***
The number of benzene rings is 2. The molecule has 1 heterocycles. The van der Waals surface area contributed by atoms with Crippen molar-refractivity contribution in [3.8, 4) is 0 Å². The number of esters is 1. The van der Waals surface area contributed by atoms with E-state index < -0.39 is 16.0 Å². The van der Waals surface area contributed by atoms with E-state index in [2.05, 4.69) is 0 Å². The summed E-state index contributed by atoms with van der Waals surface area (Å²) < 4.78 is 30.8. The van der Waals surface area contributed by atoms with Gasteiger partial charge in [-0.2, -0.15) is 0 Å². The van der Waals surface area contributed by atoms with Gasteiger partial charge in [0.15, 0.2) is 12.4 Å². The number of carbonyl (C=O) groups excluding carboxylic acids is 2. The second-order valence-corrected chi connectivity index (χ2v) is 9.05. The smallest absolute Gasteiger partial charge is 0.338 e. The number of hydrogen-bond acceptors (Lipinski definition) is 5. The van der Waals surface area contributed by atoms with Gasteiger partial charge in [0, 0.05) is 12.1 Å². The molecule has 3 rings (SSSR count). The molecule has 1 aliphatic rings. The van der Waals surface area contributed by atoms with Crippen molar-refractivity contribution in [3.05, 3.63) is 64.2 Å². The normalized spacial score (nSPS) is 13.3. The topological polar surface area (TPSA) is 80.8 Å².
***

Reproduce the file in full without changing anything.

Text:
The number of benzene rings is 2. The molecule has 1 heterocycles. The van der Waals surface area contributed by atoms with Crippen molar-refractivity contribution in [3.8, 4) is 0 Å². The number of esters is 1. The van der Waals surface area contributed by atoms with E-state index < -0.39 is 16.0 Å². The van der Waals surface area contributed by atoms with E-state index in [2.05, 4.69) is 0 Å². The summed E-state index contributed by atoms with van der Waals surface area (Å²) < 4.78 is 30.8. The van der Waals surface area contributed by atoms with Gasteiger partial charge in [-0.2, -0.15) is 0 Å². The van der Waals surface area contributed by atoms with Gasteiger partial charge in [0.15, 0.2) is 12.4 Å². The number of carbonyl (C=O) groups excluding carboxylic acids is 2. The second-order valence-corrected chi connectivity index (χ2v) is 9.05. The smallest absolute Gasteiger partial charge is 0.338 e. The number of hydrogen-bond acceptors (Lipinski definition) is 5. The van der Waals surface area contributed by atoms with Gasteiger partial charge in [0, 0.05) is 12.1 Å². The molecule has 3 rings (SSSR count). The molecule has 1 aliphatic rings. The van der Waals surface area contributed by atoms with Crippen molar-refractivity contribution in [3.05, 3.63) is 64.2 Å². The normalized spacial score (nSPS) is 13.3. The topological polar surface area (TPSA) is 80.8 Å².